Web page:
Indian Prime Minister, Narendra Modi, and Tesla’s CEO Elon Musk paused for a photo shoot in front of one of Tesla’s batteries bolted to a wall at the electric car maker’s factory in Fremont, Calif. on Saturday afternoon.
The occasion was Modi’s highly-anticipated visit to Silicon Valley, where the leader of the world’s largest democracy spent the weekend visiting with tech leaders and touring companies.
On Saturday Modi, who was elected in 2014, toured Tesla’s factory, where the company is churning out electric cars and battery packs that can store energy from the power grid and from solar panels. On Sunday the Prime Minister will meet with the likes of Facebook CEO Mark Zuckerberg, Apple’s Tim Cook and Google’s Sundar Pichai.
A video posted by India’s Ministry of External Affairs on YouTube, shows Modi arriving at Tesla’s factory on Saturday afternoon, greeted by Musk. Tesla executives, including Tesla’s CTO JB Straubel (No. 2 on Fortune’s new “40 under 40 list”), show Modi and his contingent around the cutting edge robotic auto assembly plant. Straubel showed Modi the inside of a lithium-ion battery pack, which is Tesla’s core intellectual property and the secret sauce for its cars.
Tesla hung an Indian flag and an American flag inside the entrance to the factory, symbolizing the historic visit. Modi’s trip to Silicon Valley is reportedly the first by an Indian Prime Minister in more than three decades.
Musk told India’s Ministry of External Affairs that he and Modi talked about how batteries and solar panels could be the future of electricity generation for India, particularly in rural areas of the country. In the same way that India went straight to cell phones and skipped over landlines, the country could skip traditional grid power and skip straight to distributed solar and battery packs, said Musk.
Down the road, India could be a large market for Tesla, as well as for the other tech companies that are eager to greet the Prime Minister this weekend. As Re/code pointed out, India will have an estimated 236 million Internet users by 2016, and perhaps twice that the following year. Several of India’s booming cities, such as Bangalore, New Delhi and Mumbai, have growing tech industries and entrepreneurs.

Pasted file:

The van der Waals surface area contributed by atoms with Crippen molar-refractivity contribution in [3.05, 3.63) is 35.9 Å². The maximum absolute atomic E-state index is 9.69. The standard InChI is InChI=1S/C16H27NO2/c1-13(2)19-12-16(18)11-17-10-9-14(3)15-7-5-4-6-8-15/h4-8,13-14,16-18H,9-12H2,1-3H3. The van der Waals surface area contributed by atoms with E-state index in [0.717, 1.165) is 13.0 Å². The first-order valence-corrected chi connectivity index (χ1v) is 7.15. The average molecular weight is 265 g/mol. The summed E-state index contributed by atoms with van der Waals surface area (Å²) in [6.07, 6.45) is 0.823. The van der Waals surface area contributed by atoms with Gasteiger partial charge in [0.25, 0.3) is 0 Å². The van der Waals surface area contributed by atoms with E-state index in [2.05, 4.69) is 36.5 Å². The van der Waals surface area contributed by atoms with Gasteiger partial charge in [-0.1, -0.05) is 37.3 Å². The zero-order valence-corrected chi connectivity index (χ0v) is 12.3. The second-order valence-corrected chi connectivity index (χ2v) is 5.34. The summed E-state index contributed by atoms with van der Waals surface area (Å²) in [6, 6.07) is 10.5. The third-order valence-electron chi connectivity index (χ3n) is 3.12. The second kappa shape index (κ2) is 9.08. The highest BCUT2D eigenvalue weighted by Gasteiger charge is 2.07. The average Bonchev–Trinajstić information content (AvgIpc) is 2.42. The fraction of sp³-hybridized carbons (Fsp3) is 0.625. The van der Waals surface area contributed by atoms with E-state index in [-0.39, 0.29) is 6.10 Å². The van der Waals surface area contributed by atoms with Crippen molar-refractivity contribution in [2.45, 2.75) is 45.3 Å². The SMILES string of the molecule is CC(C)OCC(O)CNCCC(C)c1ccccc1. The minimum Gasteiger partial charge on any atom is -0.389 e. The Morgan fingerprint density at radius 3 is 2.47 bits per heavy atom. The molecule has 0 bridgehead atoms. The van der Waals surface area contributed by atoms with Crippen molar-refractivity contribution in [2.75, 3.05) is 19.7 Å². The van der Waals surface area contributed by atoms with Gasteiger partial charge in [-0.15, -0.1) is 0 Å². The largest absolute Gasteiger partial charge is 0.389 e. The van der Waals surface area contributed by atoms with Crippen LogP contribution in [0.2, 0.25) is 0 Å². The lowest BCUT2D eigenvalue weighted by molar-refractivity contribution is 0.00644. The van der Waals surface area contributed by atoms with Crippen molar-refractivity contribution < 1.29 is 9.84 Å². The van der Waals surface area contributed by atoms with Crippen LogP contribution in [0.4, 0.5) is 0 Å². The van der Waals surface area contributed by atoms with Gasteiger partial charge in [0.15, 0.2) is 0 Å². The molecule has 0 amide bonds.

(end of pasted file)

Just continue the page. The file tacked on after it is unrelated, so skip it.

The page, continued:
But Tesla isn’t yet focused on selling its cars in India, which slaps an expensive import duty onto cars for other countries. The high-end Model S and Model X would be luxury items for India’s wealthiest residents. Tesla chief information officer Jay Vijayan has said that Tesla plans to enter the Indian market when it launches its less expensive Model 3.
Vijayan said last year that Tesla plans to start a dialogue with the Indian government to discuss the import duty on electric cars and potentially develop a separate category for electric vehicles. Despite large ambitions by the Indian government, Indian car owners haven’t embraced electric cars yet, and the country’s own electric vehicle maker, Reva, now owned by Mahindra, has had sluggish sales for years.
Tesla could find an easier market with its batteries combined with solar panels. The company officially started selling these grid batteries this year, and Musk has said that Tesla has seen overwhelming demand for the batteries around the world.